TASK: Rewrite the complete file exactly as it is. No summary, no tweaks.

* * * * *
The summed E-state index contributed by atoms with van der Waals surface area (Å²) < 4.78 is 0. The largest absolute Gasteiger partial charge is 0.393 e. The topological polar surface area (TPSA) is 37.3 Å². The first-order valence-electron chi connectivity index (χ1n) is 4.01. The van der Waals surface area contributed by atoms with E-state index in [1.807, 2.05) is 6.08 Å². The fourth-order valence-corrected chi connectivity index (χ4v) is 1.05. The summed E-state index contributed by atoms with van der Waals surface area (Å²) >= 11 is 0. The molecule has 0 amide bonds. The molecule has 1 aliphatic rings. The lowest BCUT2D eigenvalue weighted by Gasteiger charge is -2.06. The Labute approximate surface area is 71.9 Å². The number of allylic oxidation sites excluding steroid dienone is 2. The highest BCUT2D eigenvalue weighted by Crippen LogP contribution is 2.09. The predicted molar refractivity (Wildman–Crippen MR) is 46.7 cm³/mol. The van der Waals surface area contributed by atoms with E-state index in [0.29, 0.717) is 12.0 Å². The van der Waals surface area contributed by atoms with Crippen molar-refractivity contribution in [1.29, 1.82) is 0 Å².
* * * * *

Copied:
The summed E-state index contributed by atoms with van der Waals surface area (Å²) < 4.78 is 0. The largest absolute Gasteiger partial charge is 0.393 e. The topological polar surface area (TPSA) is 37.3 Å². The first-order valence-electron chi connectivity index (χ1n) is 4.01. The van der Waals surface area contributed by atoms with E-state index in [1.807, 2.05) is 6.08 Å². The fourth-order valence-corrected chi connectivity index (χ4v) is 1.05. The summed E-state index contributed by atoms with van der Waals surface area (Å²) >= 11 is 0. The molecule has 0 amide bonds. The molecule has 1 aliphatic rings. The lowest BCUT2D eigenvalue weighted by Gasteiger charge is -2.06. The Labute approximate surface area is 71.9 Å². The number of allylic oxidation sites excluding steroid dienone is 2. The highest BCUT2D eigenvalue weighted by Crippen LogP contribution is 2.09. The predicted molar refractivity (Wildman–Crippen MR) is 46.7 cm³/mol. The van der Waals surface area contributed by atoms with E-state index in [0.29, 0.717) is 12.0 Å². The van der Waals surface area contributed by atoms with Crippen molar-refractivity contribution in [1.29, 1.82) is 0 Å².